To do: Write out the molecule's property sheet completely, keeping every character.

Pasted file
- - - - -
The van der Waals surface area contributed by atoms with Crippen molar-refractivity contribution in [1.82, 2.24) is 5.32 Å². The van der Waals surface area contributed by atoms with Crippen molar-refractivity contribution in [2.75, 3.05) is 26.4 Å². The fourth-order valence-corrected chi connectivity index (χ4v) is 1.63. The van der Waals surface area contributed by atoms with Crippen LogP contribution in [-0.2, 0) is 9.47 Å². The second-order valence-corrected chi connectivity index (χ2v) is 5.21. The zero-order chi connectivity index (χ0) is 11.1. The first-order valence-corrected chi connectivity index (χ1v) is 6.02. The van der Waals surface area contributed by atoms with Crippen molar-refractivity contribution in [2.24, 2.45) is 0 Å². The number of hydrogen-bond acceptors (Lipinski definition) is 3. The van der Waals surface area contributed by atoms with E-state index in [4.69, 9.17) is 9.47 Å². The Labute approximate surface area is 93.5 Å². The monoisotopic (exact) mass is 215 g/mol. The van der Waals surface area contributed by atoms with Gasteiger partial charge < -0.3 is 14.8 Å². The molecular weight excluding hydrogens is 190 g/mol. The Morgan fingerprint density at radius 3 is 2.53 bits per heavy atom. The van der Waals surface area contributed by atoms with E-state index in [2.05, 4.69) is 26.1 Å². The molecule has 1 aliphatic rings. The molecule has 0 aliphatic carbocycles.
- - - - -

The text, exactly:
The van der Waals surface area contributed by atoms with Crippen molar-refractivity contribution in [1.82, 2.24) is 5.32 Å². The van der Waals surface area contributed by atoms with Crippen molar-refractivity contribution in [2.75, 3.05) is 26.4 Å². The fourth-order valence-corrected chi connectivity index (χ4v) is 1.63. The van der Waals surface area contributed by atoms with Crippen LogP contribution in [-0.2, 0) is 9.47 Å². The second-order valence-corrected chi connectivity index (χ2v) is 5.21. The zero-order chi connectivity index (χ0) is 11.1. The first-order valence-corrected chi connectivity index (χ1v) is 6.02. The van der Waals surface area contributed by atoms with Crippen molar-refractivity contribution in [2.24, 2.45) is 0 Å². The number of hydrogen-bond acceptors (Lipinski definition) is 3. The van der Waals surface area contributed by atoms with E-state index in [4.69, 9.17) is 9.47 Å². The Labute approximate surface area is 93.5 Å². The monoisotopic (exact) mass is 215 g/mol. The van der Waals surface area contributed by atoms with Gasteiger partial charge < -0.3 is 14.8 Å². The molecular weight excluding hydrogens is 190 g/mol. The Morgan fingerprint density at radius 3 is 2.53 bits per heavy atom. The van der Waals surface area contributed by atoms with E-state index in [2.05, 4.69) is 26.1 Å². The molecule has 1 aliphatic rings. The molecule has 0 aliphatic carbocycles.